Force air heating is not ideal. Most of the downsides have to do with humidity and temperature stratification. The constant on an off of the fan and subsequent temperature swings would not be a problem here. The outer wall of the igloo will keep the basement and the floor above, toasty warm. Any room on the first floor will be heated by the air coming through the ducts and by the heat radiating from flooring materials.
If some cob structures are desired for the upper rooms, they could be built over the vents. Cob window benches would add a nice touch and they would moderate the heating, by absorbing heat which would become radiant.
One advantage to this sort of warm air system is ease of control. Individual room temperature could be managed by opening the vents to maintain the correct temperature. A central baffle could be placed at the top of the igloo, to shut off the heat, or the incoming air to the igloo could be blocked. Either choice would greatly restrict the amount of heat leaving the igloo. This system assumes that we want a warm basement and floors. The outside of the unit could be insulated to prevent heat loss to the basement. I would not build this unless basement heating is desired.
The furnace room could have cob walls and an insulated roof built of flame proof materials. Steel studs, fiberglass insulation and drywall seem simple enough. The plenum would pass through this lid.
We'd want to run airflow that is somewhere between 110 F and 160 F.
A carbon monoxide detector is advisable with any fuel burning system.
It would be wise to allow full air flow while firing. The barrel will pump slower if the inside of the igloo is quite hot. This would cause a greater proportion of the heat to go into the mass. Even with full air flow, some of the heat from the barrel will be absorbed by the wall and some will go immediately into the ducts.
We might want to have some sort of alarm that goes off if plenum temperature reaches a critical point. The flash point of wood is about 575 F. Those ducts are attached to wood. I don't think we ever want to go over 300F. At that temperature, the system would induce massive air flow. I don't see overheating as being a major concern. The igloo should probably be managed at under 175 F. The only issue then, would be the heat coming off of the barrel, since it is in a confined space. That's why we want full air flow while firing.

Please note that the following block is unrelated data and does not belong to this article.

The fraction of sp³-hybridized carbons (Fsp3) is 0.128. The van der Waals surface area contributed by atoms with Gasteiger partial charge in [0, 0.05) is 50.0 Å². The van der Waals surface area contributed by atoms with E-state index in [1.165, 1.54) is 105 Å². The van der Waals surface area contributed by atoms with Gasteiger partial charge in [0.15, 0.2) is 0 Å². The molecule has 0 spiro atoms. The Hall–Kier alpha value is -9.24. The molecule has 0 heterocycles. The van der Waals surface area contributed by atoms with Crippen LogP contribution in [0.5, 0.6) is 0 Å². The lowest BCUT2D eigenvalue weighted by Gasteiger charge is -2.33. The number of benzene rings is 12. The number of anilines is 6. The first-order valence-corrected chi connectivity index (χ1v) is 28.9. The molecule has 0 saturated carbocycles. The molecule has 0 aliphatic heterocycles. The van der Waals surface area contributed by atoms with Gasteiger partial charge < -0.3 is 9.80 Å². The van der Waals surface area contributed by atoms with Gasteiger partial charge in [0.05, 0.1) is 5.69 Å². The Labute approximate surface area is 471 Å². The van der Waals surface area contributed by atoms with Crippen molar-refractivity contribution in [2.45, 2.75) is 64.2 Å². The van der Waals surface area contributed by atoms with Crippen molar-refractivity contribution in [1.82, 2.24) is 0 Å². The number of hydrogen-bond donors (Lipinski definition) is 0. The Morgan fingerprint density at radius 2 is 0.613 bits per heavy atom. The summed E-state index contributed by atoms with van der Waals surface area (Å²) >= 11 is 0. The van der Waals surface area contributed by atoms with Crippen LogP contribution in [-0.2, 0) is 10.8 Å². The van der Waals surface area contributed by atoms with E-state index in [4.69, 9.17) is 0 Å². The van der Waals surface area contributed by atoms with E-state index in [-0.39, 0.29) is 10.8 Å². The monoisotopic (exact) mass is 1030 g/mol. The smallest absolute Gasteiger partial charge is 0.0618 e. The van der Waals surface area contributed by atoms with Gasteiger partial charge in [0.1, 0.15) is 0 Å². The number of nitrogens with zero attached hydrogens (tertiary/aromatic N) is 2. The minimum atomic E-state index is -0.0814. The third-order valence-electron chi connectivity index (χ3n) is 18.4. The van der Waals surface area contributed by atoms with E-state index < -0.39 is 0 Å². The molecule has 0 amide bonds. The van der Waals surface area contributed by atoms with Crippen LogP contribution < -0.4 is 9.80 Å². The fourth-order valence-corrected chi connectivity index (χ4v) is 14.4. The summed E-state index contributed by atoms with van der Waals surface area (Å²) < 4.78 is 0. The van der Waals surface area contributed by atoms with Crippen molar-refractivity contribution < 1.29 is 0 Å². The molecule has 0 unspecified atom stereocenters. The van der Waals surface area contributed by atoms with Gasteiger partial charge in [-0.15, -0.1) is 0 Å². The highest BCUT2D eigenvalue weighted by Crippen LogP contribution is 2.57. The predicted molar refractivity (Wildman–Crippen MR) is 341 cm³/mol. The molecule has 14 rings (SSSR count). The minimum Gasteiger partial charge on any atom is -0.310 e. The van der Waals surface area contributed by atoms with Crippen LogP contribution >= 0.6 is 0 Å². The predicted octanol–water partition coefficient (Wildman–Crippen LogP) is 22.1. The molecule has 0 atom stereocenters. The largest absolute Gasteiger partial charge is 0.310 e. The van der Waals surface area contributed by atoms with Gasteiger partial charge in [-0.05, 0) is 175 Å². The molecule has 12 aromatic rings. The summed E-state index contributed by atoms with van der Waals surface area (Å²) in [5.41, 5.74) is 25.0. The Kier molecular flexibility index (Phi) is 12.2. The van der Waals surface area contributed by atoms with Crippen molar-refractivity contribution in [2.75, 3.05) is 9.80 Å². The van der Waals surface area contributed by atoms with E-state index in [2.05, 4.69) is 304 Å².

It would be easy to use this as a clothes dryer and as a dehydrator. The moisture could be vented outside with a little ducting. A rack that can be rolled through the door would work. Don't do it while firing. The barrel will scorch things.
I don't anticipate running up and down the stairs to fire this thing. The basement is where guys do guy things. Fire it while engaged in those things. Tell her that it takes 8 hours to fire it, if that's the amount of "you time" that you can get away with.
Edit --- I just read this thread. http://www.permies.com/t/23328/rocket-stoves/rocket-mass-heater-forced-air We have a cold winter here, so once the system is fired up in October, I doubt that it would ever cool down completely until May. This should make draft problems less of a problem. Erica also advises basement heating only if the basement needs heat and is regularly occupied in the evening. For me, that means a big screen TV and a computer need to be down there. A workshop would be nice too. Most basements are already a bit of a workshop and many are rec rooms. I see no reason why 2 completely independent 8 inch systems could not be built into one igloo. They would not share a chimney. At the beginning and end of the season, only one would be fired. During the colder months, both could be fired at once so you aren't forced to spend more time than desired down there.
I was 17 when I lived in that house in Newfoundland with the wood furnace in the basement. I suggested to my friend Perry, that a big kiln like affair built over a firebox would store heat and dish it out more evenly. He looked at me like I was nuts. The thing has been taking up brain space ever since. Every time I've lived in a place where the temperature goes up and down every 5 minutes, I come back to it. Hopefully I've cleared out room for other things now.